The White House announced on Tuesday that President Obama intends to remove Cuba from the Government’s list of state sponsors of terrorism. In a message to Congress, the President said that Cuba “has not provided any support for international terrorism” over the last six months. He also told Congress that Cuba “has provided assurances that it will not support acts of international terrorism in the future.”
The President’s decision to remove Cuba from the list eliminates a major obstacle to the restoration of diplomatic relations between the two nations. The issue of Cuba being on the list of nations that sponsor terrorism has helped delay the opening of embassies in Washington and Havana. Its being on the list also has impeded Cuba from doing business with American banks, a cornerstone to increase commerce between the two nations.
The President’s final decision followed a State Department review of Cuba’s presence on the list. President Obama ordered a review of Cuba’s status in December, after announcing that he would seek normal ties with the island nation
Cuba will officially be removed from the terrorism list 45 days after the President’s message was sent to Congress. Lawmakers could vote to block the move during the 45 day period. However, any such resolution to block its removal is likely to be vetoed by Mr. Obama.
The construction of Cuba’s first Roman Catholic Church since Castro came to power in 1959 may well be the first test of the new U.S. policy towards Cuba. The new church, with an expected capacity to accommodate at least 200 worshipers, is set to be built in Sandino, a small, secluded town in the province of Pinar del Rio. Most of the money for the church’s construction was raised by the St. Lawrence Catholic Church in Tampa, Florida. Father Tom Morgan, the vicar of St. Lawrence’s parish, told CNN that he was optimistic that recent changes in U.S. policy towards Cuba would permit his parish to send supplies and building materials to Cuba to help construct the new church.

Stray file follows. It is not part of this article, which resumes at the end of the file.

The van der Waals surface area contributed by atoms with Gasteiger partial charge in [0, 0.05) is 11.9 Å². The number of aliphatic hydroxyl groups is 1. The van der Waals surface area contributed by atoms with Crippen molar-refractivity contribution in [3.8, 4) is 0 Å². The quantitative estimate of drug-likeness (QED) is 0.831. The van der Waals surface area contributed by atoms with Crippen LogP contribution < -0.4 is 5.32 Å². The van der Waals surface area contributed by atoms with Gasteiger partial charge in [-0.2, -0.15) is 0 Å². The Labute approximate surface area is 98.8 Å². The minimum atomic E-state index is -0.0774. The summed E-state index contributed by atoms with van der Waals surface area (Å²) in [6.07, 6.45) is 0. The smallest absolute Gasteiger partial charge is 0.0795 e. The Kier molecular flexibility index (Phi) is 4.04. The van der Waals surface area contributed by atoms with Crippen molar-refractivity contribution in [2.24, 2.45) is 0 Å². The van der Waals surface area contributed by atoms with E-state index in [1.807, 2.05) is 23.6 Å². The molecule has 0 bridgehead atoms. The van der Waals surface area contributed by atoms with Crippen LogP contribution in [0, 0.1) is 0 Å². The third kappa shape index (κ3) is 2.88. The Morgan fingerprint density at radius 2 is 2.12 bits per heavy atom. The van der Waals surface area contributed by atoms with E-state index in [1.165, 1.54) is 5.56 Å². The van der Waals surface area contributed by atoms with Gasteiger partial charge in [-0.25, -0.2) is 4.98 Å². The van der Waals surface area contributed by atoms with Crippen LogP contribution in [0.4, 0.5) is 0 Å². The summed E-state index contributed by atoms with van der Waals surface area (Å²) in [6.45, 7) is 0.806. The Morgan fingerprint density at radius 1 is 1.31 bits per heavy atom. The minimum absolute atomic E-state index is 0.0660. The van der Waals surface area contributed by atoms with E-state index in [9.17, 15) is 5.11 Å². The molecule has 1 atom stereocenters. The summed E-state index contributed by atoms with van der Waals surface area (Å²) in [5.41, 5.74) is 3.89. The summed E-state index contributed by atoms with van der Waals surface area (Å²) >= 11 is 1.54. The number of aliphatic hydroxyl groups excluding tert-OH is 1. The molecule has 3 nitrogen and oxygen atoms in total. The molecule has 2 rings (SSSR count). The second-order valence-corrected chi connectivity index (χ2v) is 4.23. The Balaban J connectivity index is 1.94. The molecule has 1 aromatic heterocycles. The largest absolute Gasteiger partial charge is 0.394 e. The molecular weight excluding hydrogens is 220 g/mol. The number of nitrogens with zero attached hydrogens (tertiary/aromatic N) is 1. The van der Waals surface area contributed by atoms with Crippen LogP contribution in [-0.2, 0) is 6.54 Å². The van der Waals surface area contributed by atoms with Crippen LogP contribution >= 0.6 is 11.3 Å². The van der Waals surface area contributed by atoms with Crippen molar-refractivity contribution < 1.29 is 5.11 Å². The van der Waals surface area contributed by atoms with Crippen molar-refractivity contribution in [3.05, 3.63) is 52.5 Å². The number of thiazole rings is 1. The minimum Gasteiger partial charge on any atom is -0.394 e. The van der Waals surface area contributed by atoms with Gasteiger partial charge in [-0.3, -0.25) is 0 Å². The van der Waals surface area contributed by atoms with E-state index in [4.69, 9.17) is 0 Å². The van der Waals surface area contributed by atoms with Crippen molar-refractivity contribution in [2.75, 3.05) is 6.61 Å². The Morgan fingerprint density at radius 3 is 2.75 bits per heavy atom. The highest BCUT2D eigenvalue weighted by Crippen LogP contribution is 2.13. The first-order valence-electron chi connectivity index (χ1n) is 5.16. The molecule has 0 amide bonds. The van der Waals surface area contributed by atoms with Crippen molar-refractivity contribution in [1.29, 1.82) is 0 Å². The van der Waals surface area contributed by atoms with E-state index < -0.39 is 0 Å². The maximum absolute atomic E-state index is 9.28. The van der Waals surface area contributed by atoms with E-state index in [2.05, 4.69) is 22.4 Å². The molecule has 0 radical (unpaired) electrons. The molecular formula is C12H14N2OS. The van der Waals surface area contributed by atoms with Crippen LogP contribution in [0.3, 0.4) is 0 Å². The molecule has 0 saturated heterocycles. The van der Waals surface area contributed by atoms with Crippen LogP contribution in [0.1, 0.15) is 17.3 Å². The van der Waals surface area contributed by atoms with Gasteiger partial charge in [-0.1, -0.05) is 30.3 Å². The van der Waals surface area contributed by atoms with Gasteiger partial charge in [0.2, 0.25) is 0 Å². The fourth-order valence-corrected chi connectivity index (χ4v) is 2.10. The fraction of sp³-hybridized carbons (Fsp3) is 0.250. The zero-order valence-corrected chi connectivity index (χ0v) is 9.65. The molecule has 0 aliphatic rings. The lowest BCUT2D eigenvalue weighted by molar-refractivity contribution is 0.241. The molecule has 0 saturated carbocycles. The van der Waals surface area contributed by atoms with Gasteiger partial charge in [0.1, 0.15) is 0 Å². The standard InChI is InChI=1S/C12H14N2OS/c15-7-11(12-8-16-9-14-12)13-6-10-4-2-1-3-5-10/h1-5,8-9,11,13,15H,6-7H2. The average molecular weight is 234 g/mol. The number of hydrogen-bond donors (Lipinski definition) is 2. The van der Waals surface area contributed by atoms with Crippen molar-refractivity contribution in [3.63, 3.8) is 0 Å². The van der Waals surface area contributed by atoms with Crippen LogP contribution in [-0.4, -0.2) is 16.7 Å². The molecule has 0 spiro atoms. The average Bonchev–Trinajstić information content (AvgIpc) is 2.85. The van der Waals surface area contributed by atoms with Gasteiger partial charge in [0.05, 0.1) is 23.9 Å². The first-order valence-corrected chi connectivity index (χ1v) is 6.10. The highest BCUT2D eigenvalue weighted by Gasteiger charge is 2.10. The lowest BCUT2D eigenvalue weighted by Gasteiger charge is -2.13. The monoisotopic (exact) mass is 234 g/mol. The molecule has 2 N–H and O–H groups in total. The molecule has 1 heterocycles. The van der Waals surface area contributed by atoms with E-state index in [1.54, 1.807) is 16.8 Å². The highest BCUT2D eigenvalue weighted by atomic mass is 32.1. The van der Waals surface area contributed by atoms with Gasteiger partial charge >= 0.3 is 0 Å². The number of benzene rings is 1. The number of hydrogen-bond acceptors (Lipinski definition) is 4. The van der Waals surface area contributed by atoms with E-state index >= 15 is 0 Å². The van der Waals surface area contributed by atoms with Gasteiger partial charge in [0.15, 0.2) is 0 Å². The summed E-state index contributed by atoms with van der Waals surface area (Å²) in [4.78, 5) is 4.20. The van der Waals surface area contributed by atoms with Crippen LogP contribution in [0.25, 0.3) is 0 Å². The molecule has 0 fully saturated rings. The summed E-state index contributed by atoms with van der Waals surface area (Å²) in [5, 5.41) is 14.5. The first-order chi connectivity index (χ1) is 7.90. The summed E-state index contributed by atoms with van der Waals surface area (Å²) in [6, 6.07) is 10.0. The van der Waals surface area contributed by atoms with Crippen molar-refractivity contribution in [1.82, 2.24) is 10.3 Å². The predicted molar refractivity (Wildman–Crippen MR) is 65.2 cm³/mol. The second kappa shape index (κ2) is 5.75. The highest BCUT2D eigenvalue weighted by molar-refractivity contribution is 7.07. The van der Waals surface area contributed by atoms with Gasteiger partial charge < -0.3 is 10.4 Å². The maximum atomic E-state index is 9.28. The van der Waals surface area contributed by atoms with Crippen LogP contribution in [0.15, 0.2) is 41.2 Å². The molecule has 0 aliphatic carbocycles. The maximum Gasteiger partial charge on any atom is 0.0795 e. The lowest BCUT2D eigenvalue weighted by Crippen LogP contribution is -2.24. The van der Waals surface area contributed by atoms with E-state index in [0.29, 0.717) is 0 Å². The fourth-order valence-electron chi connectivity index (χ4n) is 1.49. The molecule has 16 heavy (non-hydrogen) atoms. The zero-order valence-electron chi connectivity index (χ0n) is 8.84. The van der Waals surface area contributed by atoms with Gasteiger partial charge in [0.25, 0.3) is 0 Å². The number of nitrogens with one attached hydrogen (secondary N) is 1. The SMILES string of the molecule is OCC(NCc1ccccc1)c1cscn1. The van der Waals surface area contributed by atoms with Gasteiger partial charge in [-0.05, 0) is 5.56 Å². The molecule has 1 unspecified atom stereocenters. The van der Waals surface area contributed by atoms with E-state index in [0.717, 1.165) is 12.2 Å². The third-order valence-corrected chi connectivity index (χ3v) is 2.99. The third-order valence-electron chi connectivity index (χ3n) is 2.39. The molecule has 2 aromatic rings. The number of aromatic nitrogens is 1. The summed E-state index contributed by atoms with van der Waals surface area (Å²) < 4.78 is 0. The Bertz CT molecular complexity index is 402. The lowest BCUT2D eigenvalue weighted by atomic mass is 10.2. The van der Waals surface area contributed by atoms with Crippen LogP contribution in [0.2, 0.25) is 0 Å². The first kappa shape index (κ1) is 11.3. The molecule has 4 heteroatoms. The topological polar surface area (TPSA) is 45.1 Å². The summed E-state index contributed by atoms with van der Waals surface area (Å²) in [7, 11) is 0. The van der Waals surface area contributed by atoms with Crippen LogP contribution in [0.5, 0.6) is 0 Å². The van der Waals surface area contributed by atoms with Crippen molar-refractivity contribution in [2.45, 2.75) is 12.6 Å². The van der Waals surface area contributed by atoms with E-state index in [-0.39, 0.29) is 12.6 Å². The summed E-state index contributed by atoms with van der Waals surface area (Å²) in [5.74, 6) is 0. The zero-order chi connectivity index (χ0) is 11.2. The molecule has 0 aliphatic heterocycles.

The changes in Cuba policy mentioned by Father Morgan were put into effect by amending the Commerce Department’s Export Administration Regulations (EAR). On January 16, 2015, the EAR were amended to authorize the export and re-export of certain items to Cuba that are intended to improve the living conditions of the Cuban people. The new regulations permit the export of building materials, equipment and tools for use by the private sector to construct or renovate privately-owned buildings, including places of worship such as the proposed church being built in Sandino. Hence, the efforts of Tampa parishioners to build a church in an out-of the-way village in Cuba could be an early test of the President’s strategy of strengthening civil society in Cuba by supporting independent economic activity.
The new regulations also permit the sending of building materials to Cuba to build privately-owned residences, businesses and buildings for private sector social or recreational use. The U.S. Department of Commerce’s EAR, found at 15 CFR parts 730-774, can be read by clicking here.
Yesterday, President Obama announced wide-ranging adjustments of US policy towards Cuba including opening an embassy in Havana. The Obama Plan involves a series of measures aimed at increasing trade between the two countries. The basic premise of the plan is to permit certain exports to Cuba, relax restrictions on financial transactions and repeal limits on remittances to the island. Secretary of State, John Kerry, will begin to implement the initiative. He is to “immediately initiate discussions with Cuba on the re-establishment of diplomatic relations with Cuba.”
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The Cuban government recently issued rules and regulations for companies that will operate in the first free-trade manufacturing zone in Cuba. Located in the Port of Mariel, thirty miles west of Havana, the Mariel Special Development Zone will house manufacturing plants that assemble and make products for both domestic and international markets, as well as a megaport designed to eventually replace freight operations at the Port of Havana which cannot accommodate large ships. A highway and railroad infrastructure is also being built to provide access to the zone.
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